Appreciating the Simple Moments

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Resuming my typical routine in New York after a long trip begins with taking a very long escalator up and out of Penn Station onto 34th Street. Seeing the busy scene again after many days away usually makes me smile in appreciation as I observe the rushing commuters and the petite, loud woman shouting out the headlines of AM New York, all in an effort to encourage us to take a free copy.

Ruthanne Terrero
I’m shown here with Fernando Gonzalez, CEO of First in
Service. We’re on the rooftop of The Knickerbocker Hotel. 

That smiling, fresh perspective is a big switch from when I’m stuck in the daily grind. Usually I’m rushing past everyone, wondering how the person in front of me could be so spectacularly slow. And that woman with the newspapers? I find her super annoying because she’s so loud and it’s so early.

Being away from what’s normal can even make you yearn for something you’re not crazy about. In the elevator the other day I heard a gentleman with a lovely British accent saying he couldn’t wait to get back to London’s cold and rainy weather because at least it wouldn’t be as hot and humid as it was here in New York.

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But savoring the normal can be delightful, and that’s made easier when you’re on a luxury vacation where the stage has been set in such a lovely, peaceful manner that your psyche lets go of all life’s irritations. You can finally just breathe and smile.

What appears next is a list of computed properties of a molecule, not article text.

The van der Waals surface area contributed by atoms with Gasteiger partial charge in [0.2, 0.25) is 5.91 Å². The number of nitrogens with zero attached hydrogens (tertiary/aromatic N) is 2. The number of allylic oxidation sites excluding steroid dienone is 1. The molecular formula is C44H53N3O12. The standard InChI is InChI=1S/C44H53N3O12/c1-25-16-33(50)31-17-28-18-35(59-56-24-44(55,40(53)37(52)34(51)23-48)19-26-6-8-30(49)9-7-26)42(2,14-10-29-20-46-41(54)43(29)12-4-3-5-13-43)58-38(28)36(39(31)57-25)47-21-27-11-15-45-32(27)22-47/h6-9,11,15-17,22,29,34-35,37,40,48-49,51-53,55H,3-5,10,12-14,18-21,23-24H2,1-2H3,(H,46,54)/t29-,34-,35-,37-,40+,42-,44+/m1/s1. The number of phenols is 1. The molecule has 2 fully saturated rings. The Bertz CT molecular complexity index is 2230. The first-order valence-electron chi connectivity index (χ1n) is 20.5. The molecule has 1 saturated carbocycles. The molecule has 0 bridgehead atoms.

My favorite part of Victoria Boomgarden’s terrific review of her trip to Piemonte, Italy in this issue is when she and her husband, Michael, decided they needed a break from the amazing chef-prepared dinners they’d enjoyed throughout their journey and headed to a pizza joint down the street from their hotel where they dined with locals and families with children and workmen coming in for a slice or two. That’s likely a memory the couple will hold on to for a long time and I’m sure it will be difficult for them to find pizza that compares with what they enjoyed in that little restaurant.

In our June issue of Luxury Travel Advisor, I quizzed Marriott’s president and CEO, Arne Sorenson, on his definition of luxury. By way of example, he cited a trip he and his well-traveled family had taken to Zanzibar where they dined two days in a row at a beach restaurant and enjoyed incredibly fresh seafood and cold beers that the owner’s son would retrieve on his bicycle from a remote locale. Sorenson said his family has enjoyed many a vacation that included Michelin-star dinners, and yet it’s that memory of Zanzibar in that rustic setting that very often gets the vote for “best meal ever” from the Sorenson clan.

Memories forged from simple moments can happen spontaneously but they don’t occur by chance. They’re usually made possible because an itinerary has provided a luxury experience so smooth and flawless that the traveler gives themselves permission to relax. By relaxing, the ordinary becomes spectacular and it’s possible to once again appreciate the simple things. Sometimes it’s a slice of pizza, sometimes it’s fresh seafood, other times it’s hearing that morning’s AM New York headline.

Victoria Boomgarden explained it so aptly in her report. “One might wonder what a pizza joint in a tiny village has to do with luxury travel. Well, this is luxury; experiences comprised not only of meticulously appointed suites and Michelin-star restaurants, but of moments that you create and that will stay with you forever, because it was about as real as you can imagine.”

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